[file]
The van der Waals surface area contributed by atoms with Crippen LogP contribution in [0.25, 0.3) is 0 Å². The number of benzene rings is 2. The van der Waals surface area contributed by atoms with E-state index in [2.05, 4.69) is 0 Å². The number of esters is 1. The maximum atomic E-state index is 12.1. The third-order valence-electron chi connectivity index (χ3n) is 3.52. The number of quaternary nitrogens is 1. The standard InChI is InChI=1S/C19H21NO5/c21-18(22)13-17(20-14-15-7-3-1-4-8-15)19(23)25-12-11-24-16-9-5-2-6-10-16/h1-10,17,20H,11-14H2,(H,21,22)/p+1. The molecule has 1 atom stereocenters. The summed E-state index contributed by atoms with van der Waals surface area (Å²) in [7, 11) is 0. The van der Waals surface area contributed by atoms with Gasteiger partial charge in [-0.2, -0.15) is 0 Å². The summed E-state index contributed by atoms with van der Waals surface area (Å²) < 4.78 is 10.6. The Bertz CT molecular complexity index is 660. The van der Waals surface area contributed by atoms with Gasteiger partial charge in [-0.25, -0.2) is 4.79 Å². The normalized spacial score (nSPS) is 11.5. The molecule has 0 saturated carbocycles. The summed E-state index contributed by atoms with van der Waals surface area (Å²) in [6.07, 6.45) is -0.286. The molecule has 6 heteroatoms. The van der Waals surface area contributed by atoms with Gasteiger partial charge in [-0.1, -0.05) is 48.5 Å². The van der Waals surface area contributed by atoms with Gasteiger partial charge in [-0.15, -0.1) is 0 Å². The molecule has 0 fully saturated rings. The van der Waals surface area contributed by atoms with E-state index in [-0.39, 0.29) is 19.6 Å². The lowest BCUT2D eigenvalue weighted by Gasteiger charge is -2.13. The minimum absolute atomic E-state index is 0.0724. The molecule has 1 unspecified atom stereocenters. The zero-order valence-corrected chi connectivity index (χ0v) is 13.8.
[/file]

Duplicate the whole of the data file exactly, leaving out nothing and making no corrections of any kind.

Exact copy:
The van der Waals surface area contributed by atoms with Crippen LogP contribution in [0.25, 0.3) is 0 Å². The number of benzene rings is 2. The van der Waals surface area contributed by atoms with E-state index in [2.05, 4.69) is 0 Å². The number of esters is 1. The maximum atomic E-state index is 12.1. The third-order valence-electron chi connectivity index (χ3n) is 3.52. The number of quaternary nitrogens is 1. The standard InChI is InChI=1S/C19H21NO5/c21-18(22)13-17(20-14-15-7-3-1-4-8-15)19(23)25-12-11-24-16-9-5-2-6-10-16/h1-10,17,20H,11-14H2,(H,21,22)/p+1. The molecule has 1 atom stereocenters. The summed E-state index contributed by atoms with van der Waals surface area (Å²) in [7, 11) is 0. The van der Waals surface area contributed by atoms with Gasteiger partial charge in [-0.2, -0.15) is 0 Å². The summed E-state index contributed by atoms with van der Waals surface area (Å²) < 4.78 is 10.6. The Bertz CT molecular complexity index is 660. The van der Waals surface area contributed by atoms with Gasteiger partial charge in [-0.25, -0.2) is 4.79 Å². The normalized spacial score (nSPS) is 11.5. The molecule has 0 saturated carbocycles. The summed E-state index contributed by atoms with van der Waals surface area (Å²) in [6.07, 6.45) is -0.286. The molecule has 6 heteroatoms. The van der Waals surface area contributed by atoms with Gasteiger partial charge in [-0.1, -0.05) is 48.5 Å². The van der Waals surface area contributed by atoms with Gasteiger partial charge in [-0.15, -0.1) is 0 Å². The molecule has 0 fully saturated rings. The van der Waals surface area contributed by atoms with E-state index in [-0.39, 0.29) is 19.6 Å². The lowest BCUT2D eigenvalue weighted by Gasteiger charge is -2.13. The minimum absolute atomic E-state index is 0.0724. The molecule has 1 unspecified atom stereocenters. The zero-order valence-corrected chi connectivity index (χ0v) is 13.8.